118 posts in this topic

Good information. Google earth is valuable for so many things. I use it to locate roads that are not mapped on USGS topo maps, I use it to see outcrops, and old time hand stacked rocks made by miners slucing gravels.

manVSgold likes this

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This is handy for graphic presentation of rock sample data i.e. pan sample results over a mining claim.

 

For geophysical applications, there are several possibilities.

 

- Geowizard

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Quote from Geowizard


 


There is buried treasure all over Alaska. The State has spent money to do the work. So, if money isn't the issue, then what's keeping so many other prospectors from using this free information? The Alaska Department of Natural Resources has spent and continues to spend Millions of dollars. The information is published online.


 Geowizard


 


Prospecting targets are not that hard to find but then it takes money and effort to advance a prospect into something of value. Please read “Rule of Thumb” # 101 (below) for another perspective of what it takes to make a mine.


 


Hard Rock Miner's Handbook Rules of Thumb


Edition 3 - 2003


Chapter 1 - Exploration Geology and Ore Reserves


 


Rule of Thumb


1.01


Discovery


It takes 25,000 claims staked to find 500 worth diamond drilling to find one mine. Source: Lorne Ames


1.02


Discovery


On average, the time between discovery and actual start of construction of a base metal mine is 10 years; it is less for a precious metal mine. Source: J.P. Albers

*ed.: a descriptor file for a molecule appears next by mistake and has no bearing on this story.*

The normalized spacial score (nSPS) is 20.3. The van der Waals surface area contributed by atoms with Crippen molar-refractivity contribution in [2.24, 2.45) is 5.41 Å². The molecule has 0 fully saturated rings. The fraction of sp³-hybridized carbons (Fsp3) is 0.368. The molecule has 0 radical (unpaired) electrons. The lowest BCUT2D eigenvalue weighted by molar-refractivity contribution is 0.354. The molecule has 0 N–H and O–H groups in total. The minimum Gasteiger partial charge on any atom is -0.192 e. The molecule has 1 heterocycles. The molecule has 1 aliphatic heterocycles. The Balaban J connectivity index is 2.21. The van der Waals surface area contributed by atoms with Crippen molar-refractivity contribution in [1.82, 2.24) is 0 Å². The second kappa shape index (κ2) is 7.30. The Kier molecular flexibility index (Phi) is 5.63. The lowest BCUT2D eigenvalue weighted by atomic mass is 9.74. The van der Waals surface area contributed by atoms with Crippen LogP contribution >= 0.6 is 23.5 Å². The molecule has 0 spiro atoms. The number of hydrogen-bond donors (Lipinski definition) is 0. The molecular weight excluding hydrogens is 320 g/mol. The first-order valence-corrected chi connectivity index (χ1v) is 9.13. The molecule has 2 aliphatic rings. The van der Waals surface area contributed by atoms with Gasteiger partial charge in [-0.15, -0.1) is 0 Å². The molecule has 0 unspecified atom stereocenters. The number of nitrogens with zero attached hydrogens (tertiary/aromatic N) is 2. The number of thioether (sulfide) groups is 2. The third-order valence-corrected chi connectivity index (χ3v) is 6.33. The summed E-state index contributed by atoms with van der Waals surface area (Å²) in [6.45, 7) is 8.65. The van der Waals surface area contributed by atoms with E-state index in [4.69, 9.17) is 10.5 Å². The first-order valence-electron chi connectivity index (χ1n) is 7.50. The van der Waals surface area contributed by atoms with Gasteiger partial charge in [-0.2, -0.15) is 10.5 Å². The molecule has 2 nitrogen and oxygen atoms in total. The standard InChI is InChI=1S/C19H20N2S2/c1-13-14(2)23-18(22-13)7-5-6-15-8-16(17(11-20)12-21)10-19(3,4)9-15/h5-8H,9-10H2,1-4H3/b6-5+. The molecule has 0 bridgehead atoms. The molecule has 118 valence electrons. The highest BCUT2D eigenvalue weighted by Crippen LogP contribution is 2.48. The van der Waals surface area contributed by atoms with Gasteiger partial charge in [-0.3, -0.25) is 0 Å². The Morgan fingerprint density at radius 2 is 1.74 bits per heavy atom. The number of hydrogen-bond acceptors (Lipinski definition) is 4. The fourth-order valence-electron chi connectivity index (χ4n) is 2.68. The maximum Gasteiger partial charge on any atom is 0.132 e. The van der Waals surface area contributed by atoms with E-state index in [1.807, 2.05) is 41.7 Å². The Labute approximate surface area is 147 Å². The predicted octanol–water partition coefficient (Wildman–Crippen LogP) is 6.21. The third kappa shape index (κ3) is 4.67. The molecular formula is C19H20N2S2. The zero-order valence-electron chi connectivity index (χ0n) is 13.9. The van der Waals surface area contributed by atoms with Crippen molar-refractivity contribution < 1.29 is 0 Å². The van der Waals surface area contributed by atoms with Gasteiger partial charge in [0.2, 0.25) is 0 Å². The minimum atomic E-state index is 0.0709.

1.03


Discovery


On average, the time between discovery and actual start of production of a mine in an established mining district (“brown field”) is seven years. Source: Sylvain Paradis


1.04


Discovery


On average, the time between discovery and actual start of production of a mine in a district where there is no previously established mining activity (“green field”) is ten years. Source: Sylvain Paradis


1.05


Costs


The amount expended on diamond drilling and exploration development for the purposes of measuring a mineral resource should approximately equal 2% of the gross value of the metals in the deposit. Source: Joe Gerden


1.06


Bulk Sample


The minimum size of a bulk sample, when required for a proposed major open pit mine is in the order of 50,000 tons (with a pilot mill on site). For a proposed underground mine, it is typically only 5,000 tons. Source: Jack de la Vergne


1.07


Ore Reserve Estimate


The value reported for the specific gravity (SG) of an ore sample on a metallurgical test report is approximately 20% higher than the correct value to be employed in the resource tonnage calculation. Source: Jack de la Vergne


1.08


Ore Resource Estimate


To determine an “inferred” or “possible” resource, it is practice to assume that the ore will extend to a distance at least equal to half the strike length at the bottom of measured reserves. Another rule is that the largest horizontal cross section of an ore body is half way between its top and bottom. Source: H. E. McKinstry


1.09


Ore Resource Estimate


In the base metal mines of Peru and the Canadian Shield, often a zonal mineralogy is found indicating depth. At the top of the ore body sphalerite and galena predominate. Near mid-depth, chalcopyrite becomes significant and pyrite appears. At the bottom, pyrite, and magnetite displace the ore. Source: H. E. McKinstry


1.10


Ore Resource Estimate


Archean aged quartz veins are generally two times as long as their depth extent, but gold zones within these vein systems are 1/5 - 1/10 as long as their depth extent. Source: Gord Yule


1.11


Ore Resource Estimate